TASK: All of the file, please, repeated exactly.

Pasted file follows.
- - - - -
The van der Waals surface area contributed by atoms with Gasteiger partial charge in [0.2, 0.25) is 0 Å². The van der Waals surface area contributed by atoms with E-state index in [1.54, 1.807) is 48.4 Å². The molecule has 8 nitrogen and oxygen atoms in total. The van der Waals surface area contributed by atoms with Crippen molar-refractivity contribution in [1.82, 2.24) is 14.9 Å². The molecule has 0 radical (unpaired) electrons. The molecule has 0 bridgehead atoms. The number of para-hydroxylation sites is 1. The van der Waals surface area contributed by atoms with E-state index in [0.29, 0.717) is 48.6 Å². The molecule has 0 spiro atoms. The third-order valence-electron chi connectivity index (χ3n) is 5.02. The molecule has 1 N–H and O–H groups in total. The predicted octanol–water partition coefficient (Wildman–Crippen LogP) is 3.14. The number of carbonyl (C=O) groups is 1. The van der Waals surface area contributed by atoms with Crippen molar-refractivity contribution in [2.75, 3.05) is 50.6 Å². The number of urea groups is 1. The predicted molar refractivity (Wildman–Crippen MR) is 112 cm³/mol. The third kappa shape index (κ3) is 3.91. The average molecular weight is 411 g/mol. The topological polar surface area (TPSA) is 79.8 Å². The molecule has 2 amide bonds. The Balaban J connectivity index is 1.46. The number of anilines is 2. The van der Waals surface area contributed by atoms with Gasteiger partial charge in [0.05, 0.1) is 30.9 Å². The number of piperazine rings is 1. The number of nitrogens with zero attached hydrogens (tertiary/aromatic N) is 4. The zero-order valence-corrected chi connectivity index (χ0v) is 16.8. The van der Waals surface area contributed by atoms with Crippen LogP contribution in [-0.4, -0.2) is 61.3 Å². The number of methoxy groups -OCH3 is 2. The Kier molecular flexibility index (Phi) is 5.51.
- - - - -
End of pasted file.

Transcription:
The van der Waals surface area contributed by atoms with Gasteiger partial charge in [0.2, 0.25) is 0 Å². The van der Waals surface area contributed by atoms with E-state index in [1.54, 1.807) is 48.4 Å². The molecule has 8 nitrogen and oxygen atoms in total. The van der Waals surface area contributed by atoms with Crippen molar-refractivity contribution in [1.82, 2.24) is 14.9 Å². The molecule has 0 radical (unpaired) electrons. The molecule has 0 bridgehead atoms. The number of para-hydroxylation sites is 1. The van der Waals surface area contributed by atoms with E-state index in [0.29, 0.717) is 48.6 Å². The molecule has 0 spiro atoms. The third-order valence-electron chi connectivity index (χ3n) is 5.02. The molecule has 1 N–H and O–H groups in total. The predicted octanol–water partition coefficient (Wildman–Crippen LogP) is 3.14. The number of carbonyl (C=O) groups is 1. The van der Waals surface area contributed by atoms with Crippen molar-refractivity contribution in [2.75, 3.05) is 50.6 Å². The number of urea groups is 1. The predicted molar refractivity (Wildman–Crippen MR) is 112 cm³/mol. The third kappa shape index (κ3) is 3.91. The average molecular weight is 411 g/mol. The topological polar surface area (TPSA) is 79.8 Å². The molecule has 2 amide bonds. The Balaban J connectivity index is 1.46. The number of anilines is 2. The van der Waals surface area contributed by atoms with Gasteiger partial charge in [0.05, 0.1) is 30.9 Å². The number of piperazine rings is 1. The number of nitrogens with zero attached hydrogens (tertiary/aromatic N) is 4. The zero-order valence-corrected chi connectivity index (χ0v) is 16.8. The van der Waals surface area contributed by atoms with Crippen LogP contribution in [-0.4, -0.2) is 61.3 Å². The number of methoxy groups -OCH3 is 2. The Kier molecular flexibility index (Phi) is 5.51.